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Kero Kero Bonito: Lily Allen Meets J-Pop

Kero Kero Bonito: Lily Allen Meets J-Pop
Kero Kero Bonito: Lily Allen Meets J-Pop
Scala, London,
9 November 2016
Review by Annabelle Sami

Kero Kero Bonito are a quirky three piece from London producing exciting alternative dance music. What immediately sets this group apart is the heavy influence of kawaii J-Pop in their otherwise avowedly indie London aesthetic. This comes across most clearly in lead singer Sarah Midori Perry’s half-spoken, feel-good lyrics, which slip between Japanese and English.

On first listening it would be easy to assume that this brand of highly produced, ultra-melodic pop would attract a teenage fan base, dominated perhaps by those with an interest in Japan. On the evidence of this gig, where the audience comprised Londoners in their 20s and 30s, this would be to underestimate the broad appeal of Kero Kero Bonito’s music, which avoids turning the Japanese element into a novelty. Underneath the sugary surface there are strong elements of psychedelic indie rock, alt-pop and dance, and with both music and lyrics it can be hard to tell where the cutesiness ends and the irony begins.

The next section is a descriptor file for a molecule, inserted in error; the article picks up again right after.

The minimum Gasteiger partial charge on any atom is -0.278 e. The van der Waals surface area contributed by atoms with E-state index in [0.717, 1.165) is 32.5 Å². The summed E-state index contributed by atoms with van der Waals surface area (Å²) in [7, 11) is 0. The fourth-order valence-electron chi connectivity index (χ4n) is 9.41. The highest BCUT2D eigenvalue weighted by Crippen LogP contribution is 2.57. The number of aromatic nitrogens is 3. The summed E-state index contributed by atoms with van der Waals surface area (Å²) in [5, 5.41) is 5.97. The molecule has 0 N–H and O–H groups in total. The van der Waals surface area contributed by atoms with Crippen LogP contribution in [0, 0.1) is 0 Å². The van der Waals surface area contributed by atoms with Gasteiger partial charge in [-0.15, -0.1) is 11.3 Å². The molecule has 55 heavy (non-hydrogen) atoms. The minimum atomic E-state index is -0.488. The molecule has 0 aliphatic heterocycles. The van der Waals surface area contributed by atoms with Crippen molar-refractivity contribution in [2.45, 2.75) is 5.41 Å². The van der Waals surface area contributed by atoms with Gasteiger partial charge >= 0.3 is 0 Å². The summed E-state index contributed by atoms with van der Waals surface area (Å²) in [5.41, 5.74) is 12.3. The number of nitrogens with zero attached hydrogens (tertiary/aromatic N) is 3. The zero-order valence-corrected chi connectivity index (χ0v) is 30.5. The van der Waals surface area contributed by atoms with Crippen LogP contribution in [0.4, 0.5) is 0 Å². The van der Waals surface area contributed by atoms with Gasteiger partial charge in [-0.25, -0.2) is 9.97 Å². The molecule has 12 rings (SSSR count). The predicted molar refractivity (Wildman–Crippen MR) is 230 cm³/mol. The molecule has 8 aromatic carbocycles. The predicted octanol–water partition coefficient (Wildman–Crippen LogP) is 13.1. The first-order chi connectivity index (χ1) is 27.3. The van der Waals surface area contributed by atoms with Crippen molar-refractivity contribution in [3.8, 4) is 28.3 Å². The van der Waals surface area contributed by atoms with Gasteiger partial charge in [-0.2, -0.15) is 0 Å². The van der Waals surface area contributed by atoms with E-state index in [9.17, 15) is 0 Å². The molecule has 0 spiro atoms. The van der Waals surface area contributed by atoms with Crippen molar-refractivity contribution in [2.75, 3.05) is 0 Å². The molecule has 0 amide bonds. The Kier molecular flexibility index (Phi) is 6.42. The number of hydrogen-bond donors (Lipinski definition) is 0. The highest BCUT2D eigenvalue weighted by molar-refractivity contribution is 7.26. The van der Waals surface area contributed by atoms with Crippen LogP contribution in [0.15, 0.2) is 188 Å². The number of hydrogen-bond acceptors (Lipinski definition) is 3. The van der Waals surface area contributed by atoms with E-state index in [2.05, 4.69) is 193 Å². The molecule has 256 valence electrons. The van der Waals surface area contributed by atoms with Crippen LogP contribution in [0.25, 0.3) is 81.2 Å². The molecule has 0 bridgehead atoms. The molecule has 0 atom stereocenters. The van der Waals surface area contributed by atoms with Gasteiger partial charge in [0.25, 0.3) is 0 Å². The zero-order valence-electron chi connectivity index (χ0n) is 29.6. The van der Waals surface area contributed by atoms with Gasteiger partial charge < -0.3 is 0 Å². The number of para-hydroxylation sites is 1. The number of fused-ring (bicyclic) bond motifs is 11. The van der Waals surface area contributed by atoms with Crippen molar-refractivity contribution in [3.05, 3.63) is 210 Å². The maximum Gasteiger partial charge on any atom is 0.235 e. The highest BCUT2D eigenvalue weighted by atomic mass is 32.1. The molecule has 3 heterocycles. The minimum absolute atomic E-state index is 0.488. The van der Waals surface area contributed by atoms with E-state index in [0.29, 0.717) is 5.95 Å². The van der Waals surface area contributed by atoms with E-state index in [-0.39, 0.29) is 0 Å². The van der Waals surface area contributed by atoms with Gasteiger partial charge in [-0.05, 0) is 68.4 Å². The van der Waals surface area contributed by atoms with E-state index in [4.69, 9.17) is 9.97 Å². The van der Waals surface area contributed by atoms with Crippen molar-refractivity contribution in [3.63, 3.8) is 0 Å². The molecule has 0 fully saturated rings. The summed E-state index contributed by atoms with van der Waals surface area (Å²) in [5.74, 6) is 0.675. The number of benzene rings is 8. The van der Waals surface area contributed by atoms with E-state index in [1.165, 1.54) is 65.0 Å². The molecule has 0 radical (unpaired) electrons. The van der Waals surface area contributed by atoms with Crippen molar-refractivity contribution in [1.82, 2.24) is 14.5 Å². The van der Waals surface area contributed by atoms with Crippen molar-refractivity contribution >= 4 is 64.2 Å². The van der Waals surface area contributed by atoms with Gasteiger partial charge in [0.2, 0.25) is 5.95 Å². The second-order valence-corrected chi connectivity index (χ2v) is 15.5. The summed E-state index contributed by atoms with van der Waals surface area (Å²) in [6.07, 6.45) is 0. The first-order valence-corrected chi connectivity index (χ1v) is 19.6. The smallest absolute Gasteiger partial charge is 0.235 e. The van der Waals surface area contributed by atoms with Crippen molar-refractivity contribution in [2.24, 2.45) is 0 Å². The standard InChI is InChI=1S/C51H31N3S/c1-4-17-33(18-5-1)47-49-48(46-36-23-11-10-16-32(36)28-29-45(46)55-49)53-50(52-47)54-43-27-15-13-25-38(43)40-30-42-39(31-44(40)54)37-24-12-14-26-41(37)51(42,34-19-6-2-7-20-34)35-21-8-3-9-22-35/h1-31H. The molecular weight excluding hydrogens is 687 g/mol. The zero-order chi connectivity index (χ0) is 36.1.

Look at the comments on YouTube and it becomes even more apparent that Kero Kero Bonito are introducing a new audience to J-pop. Certainly, the friend that came with me to the concert is now exploring what the genre has to offer, and on the night I was even being quizzed on the meanings of the lyrics – something that has inspired me to get back to the vocab books!

It was wonderful to see a venue packed full of people listening to an artist sing and rap completely un-affectedly in Japanese, enjoying the show whether they understood the language or not. Kero Kero Bonito certainly put on a show, with Sarah out front and Gus Lobban and Jamie Bulled on electronics, half-hidden behind a long table decked with synths and stuffed animals in equal measure.

All in all, to listen to KKB’s music, and to go to their shows, is an uplifting experience. The fusion of Japanese and UK culture could bring a new dimension to the Anglo-Japanese community in London and is introducing new audiences to Japanese pop culture. Whether or not this is their intention, Kero Kero Bonito are clearly having a lot of fun doing what they do.